From The Telegraph:
In mid-October 2008, when it looked like the presidency might really be within Barack Obama’s grasp, some campaign workers resorted to desperate last-minute tactics. Faced with a prospective voter in Nevada who said she didn’t trust black people, a young Obama volunteer replied: “One thing you have to remember is that Obama, he’s half white and he was raised by his white mother. So his views are more white than black really.”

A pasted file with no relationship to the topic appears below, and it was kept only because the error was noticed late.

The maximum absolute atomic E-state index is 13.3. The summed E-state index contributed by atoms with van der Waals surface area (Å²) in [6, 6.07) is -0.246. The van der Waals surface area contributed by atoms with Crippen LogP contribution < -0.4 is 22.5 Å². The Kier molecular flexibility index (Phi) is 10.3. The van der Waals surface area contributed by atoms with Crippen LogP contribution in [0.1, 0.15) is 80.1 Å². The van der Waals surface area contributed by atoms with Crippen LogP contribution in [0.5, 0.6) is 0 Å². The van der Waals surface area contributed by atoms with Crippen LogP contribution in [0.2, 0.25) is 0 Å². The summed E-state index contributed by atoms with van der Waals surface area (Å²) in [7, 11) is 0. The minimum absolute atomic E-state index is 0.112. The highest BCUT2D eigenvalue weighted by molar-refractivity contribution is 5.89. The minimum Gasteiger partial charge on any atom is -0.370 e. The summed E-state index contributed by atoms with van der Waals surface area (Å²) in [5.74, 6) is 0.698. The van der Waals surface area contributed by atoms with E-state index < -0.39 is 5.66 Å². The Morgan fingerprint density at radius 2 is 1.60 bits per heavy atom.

At the time, it seemed profoundly depressing that such means of persuasion were necessary. After all, those views had been used by people on the other side of the racial divide, too – “just because you are our colour doesn’t make you our kind”, the civil rights activist Al Sharpton had said. Now, perhaps, it’s possible to see that sentiment as an important part of who Obama is: not just the first African American president of the United States but, as David Remnick puts it in The Bridge, “the first President who reflect[s] the variousness of American life”, a “shape-shifter” who had to “fashion an identity in a prolonged and complicated way”.